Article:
What is the simplest way of increasing the number of people who return to your website?

One of the biggest problems with websites is that once a potential customer has had a look and decided not to buy, she or he is not likely to come back and have another look.

This is, of course, rather similar to the problem faced by large high street stores in days of yore. They would put an interesting display in the window – but know that people, having seen and not come in, were less likely to look again.

So the idea came up of changing the window display from time to time.  At first this was done once a season.  Later that became once every three or four weeks – all to keep customers interested.

For on-line companies the home page of the website is the equivalent to the display on the high street, but changing your website every few weeks is probably not an idea you are interested in hearing, not least because of the technical costs and time involved.  But there is another approach.

If you can write a short free report which is of interest to your potential customers and put that on-line then you can direct traffic to your website where people can click and read what you have to say.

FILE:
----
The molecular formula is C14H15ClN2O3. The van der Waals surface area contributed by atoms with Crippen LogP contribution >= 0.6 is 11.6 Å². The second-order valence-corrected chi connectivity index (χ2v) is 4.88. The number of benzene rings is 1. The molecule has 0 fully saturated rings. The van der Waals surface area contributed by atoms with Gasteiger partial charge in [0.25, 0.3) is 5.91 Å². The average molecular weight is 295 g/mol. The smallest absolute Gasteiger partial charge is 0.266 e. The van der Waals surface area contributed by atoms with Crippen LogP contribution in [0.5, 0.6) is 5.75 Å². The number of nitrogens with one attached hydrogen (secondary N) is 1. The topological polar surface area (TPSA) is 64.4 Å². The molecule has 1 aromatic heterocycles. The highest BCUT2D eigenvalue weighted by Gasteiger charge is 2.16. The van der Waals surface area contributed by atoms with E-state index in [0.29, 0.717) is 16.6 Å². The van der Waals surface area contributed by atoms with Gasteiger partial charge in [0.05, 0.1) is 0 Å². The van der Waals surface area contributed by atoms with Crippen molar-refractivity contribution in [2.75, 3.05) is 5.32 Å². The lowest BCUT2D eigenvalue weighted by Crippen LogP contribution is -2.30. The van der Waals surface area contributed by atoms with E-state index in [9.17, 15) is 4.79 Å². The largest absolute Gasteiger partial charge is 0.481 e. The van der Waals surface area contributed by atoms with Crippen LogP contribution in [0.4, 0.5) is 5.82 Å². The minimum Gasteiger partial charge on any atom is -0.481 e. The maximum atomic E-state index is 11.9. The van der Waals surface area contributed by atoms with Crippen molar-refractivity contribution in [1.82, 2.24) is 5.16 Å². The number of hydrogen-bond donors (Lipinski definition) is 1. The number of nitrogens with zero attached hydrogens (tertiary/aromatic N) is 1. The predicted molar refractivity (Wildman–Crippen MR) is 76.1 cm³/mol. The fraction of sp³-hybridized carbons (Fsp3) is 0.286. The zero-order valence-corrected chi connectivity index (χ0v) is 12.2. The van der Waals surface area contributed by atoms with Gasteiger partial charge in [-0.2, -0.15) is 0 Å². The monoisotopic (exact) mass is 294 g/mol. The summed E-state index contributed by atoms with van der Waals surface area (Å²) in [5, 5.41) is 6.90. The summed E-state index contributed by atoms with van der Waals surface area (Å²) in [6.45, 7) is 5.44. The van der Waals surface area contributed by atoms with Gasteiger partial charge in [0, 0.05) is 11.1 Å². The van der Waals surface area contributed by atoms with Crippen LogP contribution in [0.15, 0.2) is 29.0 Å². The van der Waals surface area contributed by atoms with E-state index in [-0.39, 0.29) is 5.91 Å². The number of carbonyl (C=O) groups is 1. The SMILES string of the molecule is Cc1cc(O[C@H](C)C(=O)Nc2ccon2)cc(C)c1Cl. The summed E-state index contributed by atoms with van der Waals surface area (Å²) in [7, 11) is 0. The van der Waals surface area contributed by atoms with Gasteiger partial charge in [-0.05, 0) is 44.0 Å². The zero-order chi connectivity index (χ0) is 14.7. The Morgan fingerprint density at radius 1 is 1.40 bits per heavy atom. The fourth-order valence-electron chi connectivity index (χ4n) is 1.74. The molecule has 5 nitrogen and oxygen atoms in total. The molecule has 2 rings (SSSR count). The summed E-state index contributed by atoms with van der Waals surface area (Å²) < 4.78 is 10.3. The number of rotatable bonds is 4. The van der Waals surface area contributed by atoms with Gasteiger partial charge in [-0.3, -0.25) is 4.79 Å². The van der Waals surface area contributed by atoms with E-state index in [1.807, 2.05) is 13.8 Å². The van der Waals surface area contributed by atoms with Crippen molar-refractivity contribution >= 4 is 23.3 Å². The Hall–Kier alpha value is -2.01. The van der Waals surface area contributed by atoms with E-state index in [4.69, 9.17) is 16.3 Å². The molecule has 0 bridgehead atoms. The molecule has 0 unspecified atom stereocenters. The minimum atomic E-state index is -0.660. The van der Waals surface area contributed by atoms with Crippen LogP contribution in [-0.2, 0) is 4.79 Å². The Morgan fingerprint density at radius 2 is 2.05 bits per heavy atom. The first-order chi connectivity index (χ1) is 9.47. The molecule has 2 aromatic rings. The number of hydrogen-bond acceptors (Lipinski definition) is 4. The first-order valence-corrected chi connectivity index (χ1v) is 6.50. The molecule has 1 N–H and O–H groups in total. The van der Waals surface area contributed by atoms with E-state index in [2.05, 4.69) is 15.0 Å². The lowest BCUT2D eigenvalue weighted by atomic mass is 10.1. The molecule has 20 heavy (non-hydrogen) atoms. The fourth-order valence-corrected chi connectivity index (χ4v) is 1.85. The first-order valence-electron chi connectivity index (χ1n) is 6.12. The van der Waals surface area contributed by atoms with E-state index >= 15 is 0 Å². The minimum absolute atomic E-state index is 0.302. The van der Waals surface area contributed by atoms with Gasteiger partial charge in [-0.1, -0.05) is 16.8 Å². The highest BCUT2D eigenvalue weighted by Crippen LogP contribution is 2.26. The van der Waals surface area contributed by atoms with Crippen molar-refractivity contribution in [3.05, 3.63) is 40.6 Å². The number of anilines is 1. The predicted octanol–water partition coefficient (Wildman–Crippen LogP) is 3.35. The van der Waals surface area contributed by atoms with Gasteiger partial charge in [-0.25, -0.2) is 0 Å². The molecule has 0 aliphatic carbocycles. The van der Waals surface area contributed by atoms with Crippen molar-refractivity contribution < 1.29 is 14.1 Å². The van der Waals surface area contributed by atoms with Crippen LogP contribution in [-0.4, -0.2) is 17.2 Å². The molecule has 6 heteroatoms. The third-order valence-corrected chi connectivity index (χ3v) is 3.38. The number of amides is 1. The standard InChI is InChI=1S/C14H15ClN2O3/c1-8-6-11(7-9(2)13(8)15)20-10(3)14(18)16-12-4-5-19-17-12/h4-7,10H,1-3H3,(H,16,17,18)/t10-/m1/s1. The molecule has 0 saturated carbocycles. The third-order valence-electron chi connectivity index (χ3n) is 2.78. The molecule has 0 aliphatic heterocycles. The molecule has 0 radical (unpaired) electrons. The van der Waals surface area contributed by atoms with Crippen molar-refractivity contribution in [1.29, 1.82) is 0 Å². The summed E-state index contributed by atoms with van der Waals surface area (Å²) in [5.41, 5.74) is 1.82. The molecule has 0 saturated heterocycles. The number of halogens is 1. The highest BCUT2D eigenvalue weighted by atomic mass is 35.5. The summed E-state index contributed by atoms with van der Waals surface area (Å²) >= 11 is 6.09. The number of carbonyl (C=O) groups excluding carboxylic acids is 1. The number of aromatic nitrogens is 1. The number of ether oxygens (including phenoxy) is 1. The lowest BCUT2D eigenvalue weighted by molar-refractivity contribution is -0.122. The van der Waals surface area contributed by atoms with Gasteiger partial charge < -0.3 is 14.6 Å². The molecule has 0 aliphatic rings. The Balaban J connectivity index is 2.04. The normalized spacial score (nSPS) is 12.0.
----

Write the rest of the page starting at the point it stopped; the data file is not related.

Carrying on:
Better still. if you can change the report very regularly you can get even more people to come back and of course attract new readers each week.

Finally, if you put past reports in a store on the site where they can still be found, you will have readers finding your reports via Google or being recommended to them by friends and colleagues.

If you would like to see an example of how this works you might care to take a look at the website of the Dyscalculia Information Centre, an organisation run by the same people who run Schools.co.uk

On that home page you will find the Heading “Latest Articles”, and most weeks during term time a new article is added to the top of that list.

Then after a list of about five articles you will find the note saying that other articles can be found by clicking on a link.

Of course it takes a little while to get such a site going and to build a list of past articles, but it is certainly a way of attracting interest and return readers.

This is the sort of project that we undertake for companies on our Velocity Programme. We also undertake research into teacher attitudes, analyse responses, and write and despatch emails to potential customers on a weekly basis.

If you would like to know more about Velocity there are details on our website.  Or you can call 01604 880 927 or email Stephen@schools.co.uk

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